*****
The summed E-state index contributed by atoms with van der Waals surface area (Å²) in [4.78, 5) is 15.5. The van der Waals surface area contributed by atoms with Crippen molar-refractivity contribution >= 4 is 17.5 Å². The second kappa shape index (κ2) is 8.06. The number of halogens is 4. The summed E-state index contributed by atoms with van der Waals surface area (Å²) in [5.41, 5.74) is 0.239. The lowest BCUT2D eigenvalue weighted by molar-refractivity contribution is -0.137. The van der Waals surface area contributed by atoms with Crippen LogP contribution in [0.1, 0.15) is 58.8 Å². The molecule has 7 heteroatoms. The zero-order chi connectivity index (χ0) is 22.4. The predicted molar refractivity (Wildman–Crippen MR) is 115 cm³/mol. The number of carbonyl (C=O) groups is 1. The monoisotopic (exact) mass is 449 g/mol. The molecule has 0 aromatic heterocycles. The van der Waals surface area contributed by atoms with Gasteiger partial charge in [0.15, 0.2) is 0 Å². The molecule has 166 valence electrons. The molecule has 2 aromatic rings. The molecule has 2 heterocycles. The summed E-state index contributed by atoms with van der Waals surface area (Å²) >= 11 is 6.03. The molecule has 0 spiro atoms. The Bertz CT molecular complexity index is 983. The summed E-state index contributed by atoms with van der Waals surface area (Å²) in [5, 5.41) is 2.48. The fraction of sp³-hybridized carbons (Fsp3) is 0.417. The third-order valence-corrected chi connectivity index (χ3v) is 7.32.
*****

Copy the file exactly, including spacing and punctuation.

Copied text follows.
The summed E-state index contributed by atoms with van der Waals surface area (Å²) in [4.78, 5) is 15.5. The van der Waals surface area contributed by atoms with Crippen molar-refractivity contribution >= 4 is 17.5 Å². The second kappa shape index (κ2) is 8.06. The number of halogens is 4. The summed E-state index contributed by atoms with van der Waals surface area (Å²) in [5.41, 5.74) is 0.239. The lowest BCUT2D eigenvalue weighted by molar-refractivity contribution is -0.137. The van der Waals surface area contributed by atoms with Crippen LogP contribution in [0.1, 0.15) is 58.8 Å². The molecule has 7 heteroatoms. The zero-order chi connectivity index (χ0) is 22.4. The predicted molar refractivity (Wildman–Crippen MR) is 115 cm³/mol. The number of carbonyl (C=O) groups is 1. The monoisotopic (exact) mass is 449 g/mol. The molecule has 0 aromatic heterocycles. The van der Waals surface area contributed by atoms with Gasteiger partial charge in [0.15, 0.2) is 0 Å². The molecule has 166 valence electrons. The molecule has 2 aromatic rings. The molecule has 2 heterocycles. The summed E-state index contributed by atoms with van der Waals surface area (Å²) >= 11 is 6.03. The molecule has 0 spiro atoms. The Bertz CT molecular complexity index is 983. The summed E-state index contributed by atoms with van der Waals surface area (Å²) in [5, 5.41) is 2.48. The fraction of sp³-hybridized carbons (Fsp3) is 0.417. The third-order valence-corrected chi connectivity index (χ3v) is 7.32.